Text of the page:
Friends Drift Inn Food Preservation
Purslane Pesky Weed or Gourmet Delight?
I’m just a chick in a red hat down in the mountains of Kentucky. I have an honest curiosity about the food world outside these glorious Appalachians; but I also have raised my eyebrows at some of the notions of what is cool. Especially when it comes to purslane.
Purslane and The Cool Kids
Elissa Altman over at Poor Man’s Feast goes on and on about the pervasive weed. Tartelette scored a zipbag of purslane at a South Carolina Farmers Market and was so excited she tweeted about it. Out in Seattle, Kim O’Donnel gushes about purslane in potato salad. Girls, REALLY?
Purslane is a weed. Whether you live in the city or the country, you have probably seen the fleshy plant creeping onto sidewalks or taking over your garden. When I see it in my bean row, I hack it with a hoe. It is not welcome. I cannot believe some people deliberately plant it!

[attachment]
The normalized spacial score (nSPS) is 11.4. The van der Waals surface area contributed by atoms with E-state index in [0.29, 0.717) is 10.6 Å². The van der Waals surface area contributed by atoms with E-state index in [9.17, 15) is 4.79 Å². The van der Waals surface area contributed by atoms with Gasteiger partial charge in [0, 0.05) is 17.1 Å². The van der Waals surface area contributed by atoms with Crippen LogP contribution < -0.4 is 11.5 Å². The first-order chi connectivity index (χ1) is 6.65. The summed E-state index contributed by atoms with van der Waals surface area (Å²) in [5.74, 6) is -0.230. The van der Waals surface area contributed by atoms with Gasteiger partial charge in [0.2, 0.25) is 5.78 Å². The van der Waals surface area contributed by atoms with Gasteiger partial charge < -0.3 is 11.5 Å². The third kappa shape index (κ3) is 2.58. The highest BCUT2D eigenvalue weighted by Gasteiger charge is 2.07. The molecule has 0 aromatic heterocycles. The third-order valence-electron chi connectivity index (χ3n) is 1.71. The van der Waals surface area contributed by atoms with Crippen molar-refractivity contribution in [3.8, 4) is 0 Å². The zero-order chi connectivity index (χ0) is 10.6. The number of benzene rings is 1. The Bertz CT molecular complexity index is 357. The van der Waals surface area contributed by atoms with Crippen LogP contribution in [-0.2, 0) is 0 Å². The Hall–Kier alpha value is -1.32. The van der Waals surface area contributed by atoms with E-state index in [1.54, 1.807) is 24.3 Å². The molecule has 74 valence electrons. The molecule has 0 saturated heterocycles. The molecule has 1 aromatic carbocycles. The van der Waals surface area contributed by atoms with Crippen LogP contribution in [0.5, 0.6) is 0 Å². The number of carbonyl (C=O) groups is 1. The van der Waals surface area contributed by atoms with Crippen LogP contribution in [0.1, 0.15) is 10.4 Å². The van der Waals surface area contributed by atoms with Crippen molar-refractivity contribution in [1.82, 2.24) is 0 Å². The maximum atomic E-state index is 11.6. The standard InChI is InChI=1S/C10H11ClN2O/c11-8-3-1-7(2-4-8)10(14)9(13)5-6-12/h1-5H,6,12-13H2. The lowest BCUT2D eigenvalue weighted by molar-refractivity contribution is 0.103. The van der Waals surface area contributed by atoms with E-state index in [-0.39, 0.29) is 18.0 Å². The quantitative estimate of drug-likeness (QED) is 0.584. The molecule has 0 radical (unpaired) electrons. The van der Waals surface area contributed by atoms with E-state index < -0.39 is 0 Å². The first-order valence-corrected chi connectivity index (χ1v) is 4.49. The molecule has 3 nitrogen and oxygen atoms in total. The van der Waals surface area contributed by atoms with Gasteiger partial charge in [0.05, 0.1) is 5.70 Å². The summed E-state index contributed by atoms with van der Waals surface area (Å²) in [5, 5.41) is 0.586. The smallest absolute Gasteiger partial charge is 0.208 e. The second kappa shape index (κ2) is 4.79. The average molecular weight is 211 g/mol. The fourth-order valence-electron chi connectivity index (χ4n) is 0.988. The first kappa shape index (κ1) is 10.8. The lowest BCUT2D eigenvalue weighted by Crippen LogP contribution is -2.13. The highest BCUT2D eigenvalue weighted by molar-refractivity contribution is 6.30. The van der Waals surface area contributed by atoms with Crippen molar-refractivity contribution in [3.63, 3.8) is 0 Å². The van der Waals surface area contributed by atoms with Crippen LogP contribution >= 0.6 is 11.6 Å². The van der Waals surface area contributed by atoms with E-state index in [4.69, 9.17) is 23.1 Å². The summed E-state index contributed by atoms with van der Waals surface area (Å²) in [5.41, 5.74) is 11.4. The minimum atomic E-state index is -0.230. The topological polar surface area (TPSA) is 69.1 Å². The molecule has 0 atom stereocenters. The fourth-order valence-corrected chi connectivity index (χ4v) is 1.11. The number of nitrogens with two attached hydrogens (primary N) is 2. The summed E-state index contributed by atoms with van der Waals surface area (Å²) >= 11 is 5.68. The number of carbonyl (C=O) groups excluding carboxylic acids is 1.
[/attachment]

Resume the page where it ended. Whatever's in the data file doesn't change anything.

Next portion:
But I had to see what all the buzz was about. I hacked and hacked through my garden, and brought home big clumps of the stuff to pickle. Purslane, the weed, may be my new best friend. It tastes kind of lemony. I like it fresh in salads, as a garnish on the dinner plate, and yes even as a pickled delicacy…..just right for deviled eggs or a quick pimento cheese sandwich. The bonus? It’s FREE for the picking.
Here’s how you pickle purslane. (Can you say that five times fast?)
Pickled Purslane Recipe
Adopted from Aggie Horticulture Texas A & M
Canning Recipe, Pickling Recipe, Pickles, Garnish
- 1 quart of purslane leaves
- 1 quart apple cider vinegar
- 3 Garlic cloves peeled
- 10 Peppercorns
1. Wash purslane. Pull leaves from stems and pack in a quart jar.
2. Add vinegar, garlic and peppercorns.
3. Place lid and ring on, and store in refrigerator for two weeks to allow flavors to infuse.
Use as you would any pickle or relish. Keeps indefinitely.